This looks like it may be getting a bit of a re-vamp in 2017 – https://www.sthildas.ox.ac.uk/content/2017-st-hildas-mystery-and-crime-conference 

August – Margate Bookie, Margate
There is a dedicated series of crime fiction sessions in their Crimewave (ha!) part of the programme date TBC.

September

8 – 10th September – Bloody Scotland – Stirling, Scotland
Scotland’s festival celebrating crime writing – bringing together leading Scottish and international writers, showcasing debut voices and encouraging new writers.

13 – 17th September – International Agatha Christie Festival – Torquay, Devon
Traditionally taking place in Torquay in the middle of September this festival features a range of events celebrating the life and work of Agatha Christie.

14 – 17th September – Noirwich Crime Writing Festival, Norwich, Norfolk
Taking place across four days, the festival takes place at the Norwich Arts Centre, the University of East Anglia and Jarrolds. Fringe events will run throughout the festival at locations around the city.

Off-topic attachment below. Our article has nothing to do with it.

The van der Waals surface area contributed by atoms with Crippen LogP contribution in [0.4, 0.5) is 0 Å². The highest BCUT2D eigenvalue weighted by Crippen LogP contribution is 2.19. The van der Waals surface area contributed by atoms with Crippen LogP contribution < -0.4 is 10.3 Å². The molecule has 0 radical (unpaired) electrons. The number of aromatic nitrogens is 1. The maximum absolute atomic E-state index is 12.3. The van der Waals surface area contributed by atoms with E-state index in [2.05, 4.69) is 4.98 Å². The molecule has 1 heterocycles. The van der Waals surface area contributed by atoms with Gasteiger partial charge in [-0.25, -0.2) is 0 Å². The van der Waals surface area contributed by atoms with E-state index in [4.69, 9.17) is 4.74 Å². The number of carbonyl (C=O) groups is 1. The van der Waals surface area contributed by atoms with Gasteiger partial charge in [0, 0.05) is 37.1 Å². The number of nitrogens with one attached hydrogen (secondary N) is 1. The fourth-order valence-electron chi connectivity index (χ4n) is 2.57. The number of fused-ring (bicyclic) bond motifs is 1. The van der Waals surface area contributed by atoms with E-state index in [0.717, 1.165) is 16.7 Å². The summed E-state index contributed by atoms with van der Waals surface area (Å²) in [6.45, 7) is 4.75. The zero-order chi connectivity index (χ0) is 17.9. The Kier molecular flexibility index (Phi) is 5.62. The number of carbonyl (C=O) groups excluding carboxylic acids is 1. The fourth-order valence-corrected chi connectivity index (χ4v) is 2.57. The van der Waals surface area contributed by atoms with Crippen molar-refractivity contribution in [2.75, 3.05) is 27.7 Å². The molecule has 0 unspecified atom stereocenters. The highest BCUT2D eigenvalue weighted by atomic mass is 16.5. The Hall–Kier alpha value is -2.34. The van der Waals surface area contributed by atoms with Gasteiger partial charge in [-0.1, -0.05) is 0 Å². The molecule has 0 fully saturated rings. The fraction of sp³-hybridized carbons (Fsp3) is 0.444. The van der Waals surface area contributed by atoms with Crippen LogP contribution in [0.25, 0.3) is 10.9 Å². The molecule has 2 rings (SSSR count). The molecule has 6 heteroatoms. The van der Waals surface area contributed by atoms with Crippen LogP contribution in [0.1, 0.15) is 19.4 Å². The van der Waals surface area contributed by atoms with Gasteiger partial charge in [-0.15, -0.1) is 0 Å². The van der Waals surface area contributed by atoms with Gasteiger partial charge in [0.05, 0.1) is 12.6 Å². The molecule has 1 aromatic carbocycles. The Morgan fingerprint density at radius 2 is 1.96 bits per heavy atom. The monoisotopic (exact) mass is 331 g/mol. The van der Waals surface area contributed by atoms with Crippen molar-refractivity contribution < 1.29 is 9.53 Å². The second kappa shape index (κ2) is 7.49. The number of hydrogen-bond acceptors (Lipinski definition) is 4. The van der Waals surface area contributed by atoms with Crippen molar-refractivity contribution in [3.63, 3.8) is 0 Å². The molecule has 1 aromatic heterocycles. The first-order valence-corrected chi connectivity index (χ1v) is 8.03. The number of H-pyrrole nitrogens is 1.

30 September – 1st October – Morecambe & Vice, Morecambe
A new event from the organisers of Deal Noir.

October

27-29 October 2017 – NOIRELAND, Belfast.
A new international crime fiction festival and a celebration of Ireland’s love of crime fiction. The weekend includes the best in local talent, guest appearances by international crime-writing stars, and in-depth conversations with some of the greatest screenwriters to put crime dramas on the screen.

28-29th October – Killer Weekend, London
All about becoming the next big thing in the crime fiction world this is a weekend of masterclasses, workshops and pitching sessions.

November

18-19th November – Hull Noir – Hull
An event filling the slot of the biennial Iceland Noir and part of the City of Culture celebrations.

December

All busy shopping for books …

HWA Goldsboro Debut Crown 2016